Airmen use explosives to dismantle C-130 in Iraq

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Airmen used explosives to dismantle a C-130 Hercules stuck in a barren field northeast of Baghdad International Airport, July 7.

The transport aircraft has been there since June 27, when its crew was forced to perform an emergency landing. The aircraft was deemed a security concern and it was decided that it would be easier to transport if it were dismantled.

Senior Master Sgt. Pervis King, the 447th Air Expeditionary Group explosive ordnance disposal superintendent at Sather Air Base, Iraq, said his team was fired up to perform such a unique mission.

"My team was kind of excited about going out there and explosively cutting up the aircraft," he said. "They were ready to make it happen."

In fact it was something the senior noncommissioned officer had never seen in his career before. 

The team of maintainers, EOD, coalition and Iraqi forces and civilians worked in high gear. After securing the perimeter, they setup the aircraft for its final review and the first controlled detonation.

"I personally haven't had a chance to cut up an aircraft," he said. "I've been out on many aircraft crashes. Most times they just kind of... don't land as nicely as this one did in the field."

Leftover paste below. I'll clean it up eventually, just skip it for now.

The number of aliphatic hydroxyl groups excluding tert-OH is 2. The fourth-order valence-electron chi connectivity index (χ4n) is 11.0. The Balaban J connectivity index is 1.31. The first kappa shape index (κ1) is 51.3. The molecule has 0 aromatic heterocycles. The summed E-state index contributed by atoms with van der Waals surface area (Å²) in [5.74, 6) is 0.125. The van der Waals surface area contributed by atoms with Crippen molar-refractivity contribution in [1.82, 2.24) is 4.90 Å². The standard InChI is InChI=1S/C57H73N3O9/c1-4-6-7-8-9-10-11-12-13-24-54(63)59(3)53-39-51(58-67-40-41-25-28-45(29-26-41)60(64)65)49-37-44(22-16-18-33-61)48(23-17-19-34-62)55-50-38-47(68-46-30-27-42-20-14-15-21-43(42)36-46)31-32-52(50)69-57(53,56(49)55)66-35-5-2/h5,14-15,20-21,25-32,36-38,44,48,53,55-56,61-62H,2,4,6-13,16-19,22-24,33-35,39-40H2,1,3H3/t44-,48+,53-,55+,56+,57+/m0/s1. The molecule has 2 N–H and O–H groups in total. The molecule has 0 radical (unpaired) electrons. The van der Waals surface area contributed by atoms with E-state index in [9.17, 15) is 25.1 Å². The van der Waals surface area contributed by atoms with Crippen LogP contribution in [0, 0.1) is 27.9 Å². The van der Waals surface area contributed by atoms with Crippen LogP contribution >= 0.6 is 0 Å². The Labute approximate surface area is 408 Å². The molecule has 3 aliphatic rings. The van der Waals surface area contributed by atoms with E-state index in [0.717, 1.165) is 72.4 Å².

Sergeant King said that a prime concern of his was to perform the mission safely. In addition to using the explosives correctly, there was the possibility of an attack by insurgents. There was perimeter established to ensure that the plane disposal mission was not interrupted. 

After three more detonations, the charred metal of the C-130 was removed.

Lt. Col. Robert Brisson, the on-scene commander, said that the mission was a success because of the contributions of many different people.

"There are so many people involved in this, he said. "The whole effort today was to make sure we did everything safely and effectively." 

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